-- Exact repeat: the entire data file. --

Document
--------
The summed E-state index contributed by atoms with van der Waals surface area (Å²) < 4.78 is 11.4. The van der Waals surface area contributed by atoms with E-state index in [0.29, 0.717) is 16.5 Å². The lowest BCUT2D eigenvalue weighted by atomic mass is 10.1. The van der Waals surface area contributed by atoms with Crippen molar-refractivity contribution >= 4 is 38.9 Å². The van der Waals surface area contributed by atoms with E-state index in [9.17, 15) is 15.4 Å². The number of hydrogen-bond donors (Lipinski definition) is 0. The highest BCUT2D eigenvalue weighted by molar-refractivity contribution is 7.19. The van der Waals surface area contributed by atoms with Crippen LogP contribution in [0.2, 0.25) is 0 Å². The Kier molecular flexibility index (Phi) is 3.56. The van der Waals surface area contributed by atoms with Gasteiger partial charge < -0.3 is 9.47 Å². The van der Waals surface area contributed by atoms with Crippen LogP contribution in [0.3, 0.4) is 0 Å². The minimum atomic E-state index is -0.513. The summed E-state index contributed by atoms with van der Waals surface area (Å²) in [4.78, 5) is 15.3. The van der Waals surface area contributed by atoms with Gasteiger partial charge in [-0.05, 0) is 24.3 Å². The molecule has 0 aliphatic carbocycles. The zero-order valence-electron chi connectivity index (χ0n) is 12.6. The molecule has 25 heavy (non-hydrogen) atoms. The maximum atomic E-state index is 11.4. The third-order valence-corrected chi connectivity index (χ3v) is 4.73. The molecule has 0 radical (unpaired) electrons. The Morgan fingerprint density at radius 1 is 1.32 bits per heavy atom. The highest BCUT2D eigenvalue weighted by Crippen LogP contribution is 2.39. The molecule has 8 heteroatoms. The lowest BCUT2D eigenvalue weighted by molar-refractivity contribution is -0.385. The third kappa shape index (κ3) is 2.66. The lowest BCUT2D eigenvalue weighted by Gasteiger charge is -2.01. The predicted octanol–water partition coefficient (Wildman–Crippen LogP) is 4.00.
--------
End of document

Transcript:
The summed E-state index contributed by atoms with van der Waals surface area (Å²) < 4.78 is 11.4. The van der Waals surface area contributed by atoms with E-state index in [0.29, 0.717) is 16.5 Å². The lowest BCUT2D eigenvalue weighted by atomic mass is 10.1. The van der Waals surface area contributed by atoms with Crippen molar-refractivity contribution >= 4 is 38.9 Å². The van der Waals surface area contributed by atoms with E-state index in [9.17, 15) is 15.4 Å². The number of hydrogen-bond donors (Lipinski definition) is 0. The highest BCUT2D eigenvalue weighted by molar-refractivity contribution is 7.19. The van der Waals surface area contributed by atoms with Crippen LogP contribution in [0.2, 0.25) is 0 Å². The Kier molecular flexibility index (Phi) is 3.56. The van der Waals surface area contributed by atoms with Gasteiger partial charge < -0.3 is 9.47 Å². The van der Waals surface area contributed by atoms with Crippen LogP contribution in [0.3, 0.4) is 0 Å². The minimum atomic E-state index is -0.513. The summed E-state index contributed by atoms with van der Waals surface area (Å²) in [4.78, 5) is 15.3. The van der Waals surface area contributed by atoms with Gasteiger partial charge in [-0.05, 0) is 24.3 Å². The molecule has 0 aliphatic carbocycles. The zero-order valence-electron chi connectivity index (χ0n) is 12.6. The molecule has 25 heavy (non-hydrogen) atoms. The maximum atomic E-state index is 11.4. The third-order valence-corrected chi connectivity index (χ3v) is 4.73. The molecule has 0 radical (unpaired) electrons. The Morgan fingerprint density at radius 1 is 1.32 bits per heavy atom. The highest BCUT2D eigenvalue weighted by Crippen LogP contribution is 2.39. The molecule has 8 heteroatoms. The lowest BCUT2D eigenvalue weighted by molar-refractivity contribution is -0.385. The third kappa shape index (κ3) is 2.66. The lowest BCUT2D eigenvalue weighted by Gasteiger charge is -2.01. The predicted octanol–water partition coefficient (Wildman–Crippen LogP) is 4.00.